From 2008 to 2010 I was fortunate to call the island of Oahu my home. I’ve always enjoyed the beach and surf lifestyle, and while living in Waikiki and working at the Bank of Hawaii it didn’t take long for me to fall in love with island life.
The investment management department where I worked at the Bank was filled with good-hearted Hawaiian’s who were quick to embrace me and teach me the meaning of Aloha. As probably the most commonly used Hawaiian word, it’s meaning can range from ‘Hello’ and ‘Goodbye’ to ‘I love you’ and can be used to fit a variety of situations.
Hawaiian’s have a unique way of combining the word Aloha with everything we’re taught as kids about being a good person (respect towards others, love and kindness) into one simple symbol, ‘Aloha Spirit.’ I learned from my colleagues at the Bank that having Aloha Spirit, or Living Aloha, meant being in touch with the world around us, treating others with love and respect and trying to make the world a better place.
I’ve always felt fortunate in life to have had the opportunities I have, and whether I was living in San Francisco volunteering at Glide Memorial’s soup kitchen or helping with Habitat For Humanity, I’ve always enjoyed giving back in my free time.
Shortly after learning the concept of Living Aloha, I began searching for ways to volunteer in Hawaii. Habitat for Humanity had a chapter on the island so I began helping out with builds and joining the family selection committee. I was even able to convince my roommates to volunteer with me at a soup kitchen, and the time they came we helped serve Thanksgiving dinner to some of the poor and homeless on the island.
When I decided to quit my job at the Bank of Hawaii and move to Bangkok to study in an MBA program and teach English I knew I wanted to continue volunteering and Living Aloha. After reading a book my boss gave me titled “The Gospel of Father Joe,” I knew I’d found the place where I could help out and Spread Aloha, the Mercy Centre. For nearly the last 3 years I’ve been spending every Saturday, or every other Saturday depending on schedules, tutoring a group of Mercy kids who attend an International school in Bangkok. We practice reading, writing and grammar; and when they need extra help and it doesn’t stump me I try to help with their science and history homework as well.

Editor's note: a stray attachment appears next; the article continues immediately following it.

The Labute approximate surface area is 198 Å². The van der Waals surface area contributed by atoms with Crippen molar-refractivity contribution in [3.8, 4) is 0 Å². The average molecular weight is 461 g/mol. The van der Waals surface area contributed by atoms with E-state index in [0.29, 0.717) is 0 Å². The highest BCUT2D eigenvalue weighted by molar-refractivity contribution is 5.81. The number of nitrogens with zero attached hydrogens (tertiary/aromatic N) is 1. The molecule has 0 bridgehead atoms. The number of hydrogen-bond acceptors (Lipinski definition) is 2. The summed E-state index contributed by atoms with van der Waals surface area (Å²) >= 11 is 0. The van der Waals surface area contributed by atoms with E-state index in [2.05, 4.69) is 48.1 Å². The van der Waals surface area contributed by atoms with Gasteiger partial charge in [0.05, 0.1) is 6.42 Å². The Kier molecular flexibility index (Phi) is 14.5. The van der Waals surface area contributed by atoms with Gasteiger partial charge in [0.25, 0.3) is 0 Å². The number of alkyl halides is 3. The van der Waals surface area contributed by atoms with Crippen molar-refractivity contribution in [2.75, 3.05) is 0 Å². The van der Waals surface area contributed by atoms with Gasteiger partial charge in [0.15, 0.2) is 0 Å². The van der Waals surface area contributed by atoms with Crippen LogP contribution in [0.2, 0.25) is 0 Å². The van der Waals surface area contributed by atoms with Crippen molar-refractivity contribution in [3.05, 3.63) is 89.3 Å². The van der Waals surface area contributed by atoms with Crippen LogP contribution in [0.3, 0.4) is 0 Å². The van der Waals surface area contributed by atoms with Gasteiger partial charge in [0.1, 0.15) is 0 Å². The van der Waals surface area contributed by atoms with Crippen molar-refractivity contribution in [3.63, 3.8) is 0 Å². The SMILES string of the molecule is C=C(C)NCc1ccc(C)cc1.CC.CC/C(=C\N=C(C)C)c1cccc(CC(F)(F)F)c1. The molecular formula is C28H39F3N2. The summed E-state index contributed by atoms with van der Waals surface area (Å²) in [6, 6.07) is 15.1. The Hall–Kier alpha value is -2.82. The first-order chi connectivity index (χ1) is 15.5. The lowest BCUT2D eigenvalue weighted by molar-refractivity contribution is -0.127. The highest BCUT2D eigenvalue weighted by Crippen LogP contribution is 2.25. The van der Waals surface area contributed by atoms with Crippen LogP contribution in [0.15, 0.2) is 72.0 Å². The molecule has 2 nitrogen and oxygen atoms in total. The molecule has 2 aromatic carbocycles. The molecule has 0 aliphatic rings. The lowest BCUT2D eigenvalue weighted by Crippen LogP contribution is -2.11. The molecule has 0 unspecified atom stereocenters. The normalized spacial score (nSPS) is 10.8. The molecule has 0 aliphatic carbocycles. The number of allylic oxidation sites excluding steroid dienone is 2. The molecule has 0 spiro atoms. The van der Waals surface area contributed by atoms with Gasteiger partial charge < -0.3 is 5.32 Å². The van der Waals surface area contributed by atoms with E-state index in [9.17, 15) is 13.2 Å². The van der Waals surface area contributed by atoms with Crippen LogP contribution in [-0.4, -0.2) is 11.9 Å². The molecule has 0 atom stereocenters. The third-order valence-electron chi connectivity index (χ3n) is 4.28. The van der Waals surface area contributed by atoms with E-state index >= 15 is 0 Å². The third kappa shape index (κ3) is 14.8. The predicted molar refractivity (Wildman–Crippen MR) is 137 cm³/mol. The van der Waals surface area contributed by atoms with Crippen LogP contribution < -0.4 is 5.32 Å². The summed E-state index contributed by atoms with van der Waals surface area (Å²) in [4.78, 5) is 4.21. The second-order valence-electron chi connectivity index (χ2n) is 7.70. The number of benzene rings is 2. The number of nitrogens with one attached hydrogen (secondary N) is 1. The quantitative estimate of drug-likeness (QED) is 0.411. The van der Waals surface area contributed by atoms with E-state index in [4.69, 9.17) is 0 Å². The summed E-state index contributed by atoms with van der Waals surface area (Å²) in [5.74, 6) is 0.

For me, volunteering with those less fortunate has been an education in life, a way to learn about and have exchanges with other cultures and a travel guide through the human spirit that’s helped me get to know myself much better.
I’ve found that Living Aloha through volunteering helps weave through the complexities of life and positively impact the lives of others. As I continue to live in Thailand, and travel about, I will continue doing what I can to Spread Aloha and share it here.
As I share my experiences, hopefully they motivate you to spread a little Aloha in your own way. I’m sure once you feel it, as I did, you’ll want to share it more and more. Imagine if we all spread a little ALOHA….
“Akahai,” meaning kindness, to be expressed with tenderness;
“Lokahi,” meaning unity,to be expressed with harmony;
“Oluolu,” meaning agreeable,to be expressed with pleasantness;
“Haahaa,” meaning humility, to be expressed with modesty;
“Ahonui,” meaning patience, to be expressed with perseverance.